In this six-week program dedicated to mathematical discovery, students ages 15 to 18 attend synchronous lectures on Number Theory and attend small-group meetings each day to discuss problem sets, guided by a Ross counselor. Though the program has historically been held in person, for a while at Ohio State University, the program has moved to an online format.
The cost of the program is $1500, though financial aid is available.
The 2021 Ross Mathematics Program will be held online from Sunday, June 17 through Friday, August 6, 2021. The application window will open January 4, 2021, and admitted students will receive any updated specifics for the online program.
High school students aged 16 or older with an interest in developing scientific research skills must be nominated by a teacher before applying to this highly selective program.
During the program, accepted students conduct an independent research project and present their findings at the annual MDI Summer Science Symposium. Students are supervised by a faculty mentor and work alongside undergraduate fellows, graduate students, postdoctoral fellows, and research assistants to gain an understanding and perspective of scientific career paths.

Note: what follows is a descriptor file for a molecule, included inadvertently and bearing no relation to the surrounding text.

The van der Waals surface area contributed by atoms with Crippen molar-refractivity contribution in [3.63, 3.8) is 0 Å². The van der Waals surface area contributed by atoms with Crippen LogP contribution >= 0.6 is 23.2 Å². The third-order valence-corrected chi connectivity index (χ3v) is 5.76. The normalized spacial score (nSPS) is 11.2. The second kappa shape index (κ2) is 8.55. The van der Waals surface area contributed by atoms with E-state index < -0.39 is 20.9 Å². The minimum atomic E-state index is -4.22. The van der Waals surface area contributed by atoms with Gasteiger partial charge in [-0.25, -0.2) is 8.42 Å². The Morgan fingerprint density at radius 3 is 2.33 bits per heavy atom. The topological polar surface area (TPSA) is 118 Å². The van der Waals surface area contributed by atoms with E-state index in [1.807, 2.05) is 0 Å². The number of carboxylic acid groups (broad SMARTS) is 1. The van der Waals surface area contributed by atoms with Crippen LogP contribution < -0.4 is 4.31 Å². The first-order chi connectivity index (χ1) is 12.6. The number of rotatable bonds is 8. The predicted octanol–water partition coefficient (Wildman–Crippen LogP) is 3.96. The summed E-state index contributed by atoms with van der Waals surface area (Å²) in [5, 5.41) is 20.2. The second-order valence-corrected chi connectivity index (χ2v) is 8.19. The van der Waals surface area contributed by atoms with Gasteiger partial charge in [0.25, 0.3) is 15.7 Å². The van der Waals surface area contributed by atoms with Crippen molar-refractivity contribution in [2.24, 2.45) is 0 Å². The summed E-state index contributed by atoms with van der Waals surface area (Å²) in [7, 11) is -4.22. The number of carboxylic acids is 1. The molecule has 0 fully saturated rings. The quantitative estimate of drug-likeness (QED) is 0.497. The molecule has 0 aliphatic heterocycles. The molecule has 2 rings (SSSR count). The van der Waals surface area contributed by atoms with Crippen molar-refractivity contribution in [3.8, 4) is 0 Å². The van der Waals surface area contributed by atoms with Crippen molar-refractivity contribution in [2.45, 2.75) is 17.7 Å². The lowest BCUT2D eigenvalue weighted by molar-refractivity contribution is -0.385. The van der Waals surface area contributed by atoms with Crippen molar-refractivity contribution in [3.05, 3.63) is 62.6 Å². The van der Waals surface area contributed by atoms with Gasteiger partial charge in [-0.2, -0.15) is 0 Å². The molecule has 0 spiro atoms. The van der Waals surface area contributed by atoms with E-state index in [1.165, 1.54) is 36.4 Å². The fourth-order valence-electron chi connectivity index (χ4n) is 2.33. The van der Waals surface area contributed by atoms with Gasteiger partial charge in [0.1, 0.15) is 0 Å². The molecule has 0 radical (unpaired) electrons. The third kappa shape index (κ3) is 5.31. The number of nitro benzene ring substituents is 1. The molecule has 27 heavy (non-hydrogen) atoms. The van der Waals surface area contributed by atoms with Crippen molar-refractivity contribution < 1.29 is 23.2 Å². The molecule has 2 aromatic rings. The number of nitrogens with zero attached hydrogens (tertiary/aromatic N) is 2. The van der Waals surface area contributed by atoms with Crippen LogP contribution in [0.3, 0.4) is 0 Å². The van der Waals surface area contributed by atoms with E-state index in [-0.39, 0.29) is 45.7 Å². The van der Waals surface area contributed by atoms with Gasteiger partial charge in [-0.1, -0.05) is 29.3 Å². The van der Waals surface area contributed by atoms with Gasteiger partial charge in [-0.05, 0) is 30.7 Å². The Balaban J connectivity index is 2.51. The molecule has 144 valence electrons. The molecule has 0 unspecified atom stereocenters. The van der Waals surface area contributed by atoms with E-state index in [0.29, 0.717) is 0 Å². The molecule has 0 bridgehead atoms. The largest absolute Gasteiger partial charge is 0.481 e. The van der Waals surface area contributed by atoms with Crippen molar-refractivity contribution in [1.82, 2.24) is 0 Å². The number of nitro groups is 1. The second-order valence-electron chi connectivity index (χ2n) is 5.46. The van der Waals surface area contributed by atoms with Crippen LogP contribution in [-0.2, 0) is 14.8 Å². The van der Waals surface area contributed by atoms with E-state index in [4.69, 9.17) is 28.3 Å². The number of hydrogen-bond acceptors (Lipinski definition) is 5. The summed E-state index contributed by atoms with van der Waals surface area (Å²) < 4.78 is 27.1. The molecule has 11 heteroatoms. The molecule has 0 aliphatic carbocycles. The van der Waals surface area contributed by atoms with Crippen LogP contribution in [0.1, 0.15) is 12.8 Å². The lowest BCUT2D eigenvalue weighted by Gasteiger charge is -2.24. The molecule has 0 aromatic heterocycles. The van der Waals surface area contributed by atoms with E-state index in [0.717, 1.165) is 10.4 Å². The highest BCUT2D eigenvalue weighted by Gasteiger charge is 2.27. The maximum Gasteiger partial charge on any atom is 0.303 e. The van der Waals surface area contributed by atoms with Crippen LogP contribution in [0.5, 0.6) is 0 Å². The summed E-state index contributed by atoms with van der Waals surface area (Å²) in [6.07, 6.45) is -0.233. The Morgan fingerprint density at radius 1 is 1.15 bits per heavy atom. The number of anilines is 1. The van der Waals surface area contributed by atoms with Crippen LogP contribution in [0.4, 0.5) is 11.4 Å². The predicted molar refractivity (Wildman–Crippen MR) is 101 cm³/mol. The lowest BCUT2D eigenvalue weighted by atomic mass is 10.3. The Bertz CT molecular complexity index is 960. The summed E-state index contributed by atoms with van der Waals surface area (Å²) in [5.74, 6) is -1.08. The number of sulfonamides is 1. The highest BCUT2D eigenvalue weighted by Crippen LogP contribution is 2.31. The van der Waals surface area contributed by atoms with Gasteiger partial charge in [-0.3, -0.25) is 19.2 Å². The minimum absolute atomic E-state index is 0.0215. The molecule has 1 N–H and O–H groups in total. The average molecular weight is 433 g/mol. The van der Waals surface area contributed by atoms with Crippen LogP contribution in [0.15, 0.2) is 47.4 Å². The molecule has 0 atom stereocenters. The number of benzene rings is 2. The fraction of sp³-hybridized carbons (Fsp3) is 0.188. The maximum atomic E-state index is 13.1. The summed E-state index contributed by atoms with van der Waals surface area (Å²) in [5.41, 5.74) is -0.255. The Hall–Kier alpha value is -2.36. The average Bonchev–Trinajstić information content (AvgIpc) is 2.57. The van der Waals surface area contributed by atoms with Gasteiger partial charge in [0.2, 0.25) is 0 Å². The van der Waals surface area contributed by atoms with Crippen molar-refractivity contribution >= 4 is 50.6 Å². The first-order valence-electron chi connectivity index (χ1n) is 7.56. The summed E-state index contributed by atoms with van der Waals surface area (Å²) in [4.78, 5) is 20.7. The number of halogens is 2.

Other than the cost of travel, laundry, and voluntary recreational activities, this program is cost-free for students who are accepted.
For the summer 2021 program, nominations are due by 11:59 pm EST on January 8, 2021, and applications are due by 11:59 pm EST on February 5, 2021.
Though the program has historically been held at MDI in Bar Harbor, Maine, the summer 2021 program may be moved online if health safety and concerns require that adjustment. If in-person activities are deemed safe, the program will take place from Sunday, June 20 through Saturday, August 7, 2021.